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Lawmakers Urge Pretrial DNA Testing in Death Penalty Cases

AG joins senators in saying measure would speed exonerations
Jordan Smith, 9:22am, Wed. Mar. 20, 2013
Hank Skinner was sent to death row in 1995; DNA testing of evidence in his case didn't begin until 2012

In death penalty cases, it can take years after a conviction to secure DNA testing.

Anthony Bartee was sentenced to die in 1998 for the murder of his friend David Cook; nearly 10 years later he began to request DNA testing on a number of items previously untested. As of November 2012, the most recent request was still pending. Hank Skinner was sent to death row in 1995 for the murder of his girlfriend Twila Busby and her two grown sons; in 2000 he began asking for DNA testing on a number of items that had never before been tested. It took more than a decade to secure the right to do so.

In each case the belated testing of evidence from crimes that happened years before has undermined the certainty of the conviction and the finality of sentence, say Sens. Rodney Ellis, D-Houston, and Robert Duncan, R-Lubbock, who joined with Attorney General Greg Abbott to urge support for Senate Bill 1292 which would require pretrial testing for DNA of relevant biological evidence in all death penalty cases. "This seems like a modest proposal," Ellis said, "but it's a very important reform, a vitally important reform, and I think it will make a significant step toward a more fair, reliable, and just criminal justice system in Texas."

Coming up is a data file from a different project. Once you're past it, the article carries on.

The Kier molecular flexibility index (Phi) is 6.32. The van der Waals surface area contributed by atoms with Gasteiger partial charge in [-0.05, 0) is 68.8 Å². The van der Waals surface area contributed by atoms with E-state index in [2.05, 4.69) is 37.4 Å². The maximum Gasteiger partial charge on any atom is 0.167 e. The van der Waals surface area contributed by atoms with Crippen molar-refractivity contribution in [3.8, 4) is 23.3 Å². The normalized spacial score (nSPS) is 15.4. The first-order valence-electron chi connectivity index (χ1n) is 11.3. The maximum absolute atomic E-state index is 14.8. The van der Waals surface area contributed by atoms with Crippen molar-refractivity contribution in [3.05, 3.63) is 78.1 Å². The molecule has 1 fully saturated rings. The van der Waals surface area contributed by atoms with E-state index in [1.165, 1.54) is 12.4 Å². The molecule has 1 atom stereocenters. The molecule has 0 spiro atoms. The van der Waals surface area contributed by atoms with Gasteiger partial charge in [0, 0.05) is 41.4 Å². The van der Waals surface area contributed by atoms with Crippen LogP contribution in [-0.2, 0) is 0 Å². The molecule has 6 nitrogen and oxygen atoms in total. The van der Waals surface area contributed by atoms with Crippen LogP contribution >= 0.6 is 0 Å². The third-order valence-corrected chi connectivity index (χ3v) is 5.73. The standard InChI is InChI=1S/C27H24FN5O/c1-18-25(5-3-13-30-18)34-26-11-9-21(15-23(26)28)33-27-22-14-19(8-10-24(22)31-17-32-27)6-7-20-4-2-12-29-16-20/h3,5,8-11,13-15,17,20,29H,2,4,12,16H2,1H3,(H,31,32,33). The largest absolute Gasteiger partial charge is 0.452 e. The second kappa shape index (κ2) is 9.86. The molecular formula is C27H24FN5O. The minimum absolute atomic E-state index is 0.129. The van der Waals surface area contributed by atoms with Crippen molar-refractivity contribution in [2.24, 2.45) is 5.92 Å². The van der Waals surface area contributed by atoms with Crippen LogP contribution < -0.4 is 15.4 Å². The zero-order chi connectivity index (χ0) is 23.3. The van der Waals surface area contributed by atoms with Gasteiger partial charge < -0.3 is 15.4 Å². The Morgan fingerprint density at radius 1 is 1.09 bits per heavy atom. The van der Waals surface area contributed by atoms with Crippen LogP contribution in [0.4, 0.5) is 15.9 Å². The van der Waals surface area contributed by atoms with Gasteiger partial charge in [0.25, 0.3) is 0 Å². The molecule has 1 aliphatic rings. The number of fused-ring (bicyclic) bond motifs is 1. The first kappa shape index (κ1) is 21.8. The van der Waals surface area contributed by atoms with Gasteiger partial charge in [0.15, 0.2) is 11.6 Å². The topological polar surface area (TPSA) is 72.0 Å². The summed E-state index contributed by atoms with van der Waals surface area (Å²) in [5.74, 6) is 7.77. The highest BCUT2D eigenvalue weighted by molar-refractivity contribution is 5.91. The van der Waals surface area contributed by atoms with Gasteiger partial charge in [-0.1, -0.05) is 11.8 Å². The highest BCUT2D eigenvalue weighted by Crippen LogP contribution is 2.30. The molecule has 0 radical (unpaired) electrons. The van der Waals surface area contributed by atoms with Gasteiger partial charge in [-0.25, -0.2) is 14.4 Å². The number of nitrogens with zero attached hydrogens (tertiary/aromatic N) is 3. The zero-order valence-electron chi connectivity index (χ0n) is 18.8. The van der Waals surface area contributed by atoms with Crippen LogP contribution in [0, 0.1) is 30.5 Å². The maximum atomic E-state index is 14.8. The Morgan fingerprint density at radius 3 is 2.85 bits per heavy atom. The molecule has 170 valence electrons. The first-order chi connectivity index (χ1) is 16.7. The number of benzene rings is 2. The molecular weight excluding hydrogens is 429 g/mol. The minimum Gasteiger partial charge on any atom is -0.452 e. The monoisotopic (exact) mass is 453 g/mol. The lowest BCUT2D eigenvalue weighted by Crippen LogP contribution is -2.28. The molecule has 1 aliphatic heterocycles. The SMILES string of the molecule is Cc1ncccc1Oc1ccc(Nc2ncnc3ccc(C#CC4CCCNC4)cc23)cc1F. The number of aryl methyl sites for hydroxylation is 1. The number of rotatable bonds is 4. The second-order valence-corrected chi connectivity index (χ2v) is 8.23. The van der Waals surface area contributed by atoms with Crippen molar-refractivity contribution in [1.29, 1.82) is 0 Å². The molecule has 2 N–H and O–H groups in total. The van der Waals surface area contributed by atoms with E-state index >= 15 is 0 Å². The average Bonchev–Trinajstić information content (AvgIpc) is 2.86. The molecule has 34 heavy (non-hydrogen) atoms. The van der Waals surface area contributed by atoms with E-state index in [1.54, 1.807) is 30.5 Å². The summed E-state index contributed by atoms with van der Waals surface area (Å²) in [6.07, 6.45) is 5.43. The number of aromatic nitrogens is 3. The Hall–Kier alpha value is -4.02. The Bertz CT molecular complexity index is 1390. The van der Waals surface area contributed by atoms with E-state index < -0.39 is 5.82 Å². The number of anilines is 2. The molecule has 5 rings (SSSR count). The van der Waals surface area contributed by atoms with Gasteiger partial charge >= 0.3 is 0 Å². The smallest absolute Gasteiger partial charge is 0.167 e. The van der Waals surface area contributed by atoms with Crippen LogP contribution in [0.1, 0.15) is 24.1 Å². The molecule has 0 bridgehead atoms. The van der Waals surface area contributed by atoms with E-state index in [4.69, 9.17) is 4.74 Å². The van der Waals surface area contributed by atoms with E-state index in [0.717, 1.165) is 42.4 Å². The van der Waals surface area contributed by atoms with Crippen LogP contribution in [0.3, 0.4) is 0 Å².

Ellis and Duncan teamed up in 2001 to pass the state's first post-conviction DNA testing bill, which has through subsequent revisions become one of the strongest evidence retention and testing laws in the country. Now the pair, with Abbott, say it's time to ensure that, at least in death cases, the important work of vetting all evidence relevant to a crime should be done before the case moves forward. (Ellis expressed support for expanding the law beyond death cases, for other murder cases, but joked that Abbott had reined him in for now.) The state has "made a lot of progress," Ellis noted, but there are still improvements needed to ensure that the state sends the right person to the death chamber. Of the 303 DNA exonerations nationwide, 18 have been of death row inmates, he noted. "We've already dodged this bullet a couple of times," he said.

Abbott said he doesn't believe the state has executed an innocent person (Ellis said he can't say for sure), and that this measure would help to ensure that remains the case. "The death penalty is right for Texas," Abbott said. "It works when it punishes murderers, but it doesn't work if it executes innocent people. To be certain that only guilty murderers are executed, all evidence that can be tested for DNA should be tested for DNA – before the case goes to trial."

Ellis said several parts of the bill are still be worked on – including how to ensure that probative evidence is actually tested and that police are collecting – and retaining – all likely probative evidence. For now, the bill provides that testing of the evidence would be done by Department of Public Safety labs, but that too may change, he noted. The state would cover the cost of testing, Abbott said.

"We may disagree about the death penalty," Abbott said. "But one thing all Texans can and should agree on is that no innocent person should be executed in Texas."

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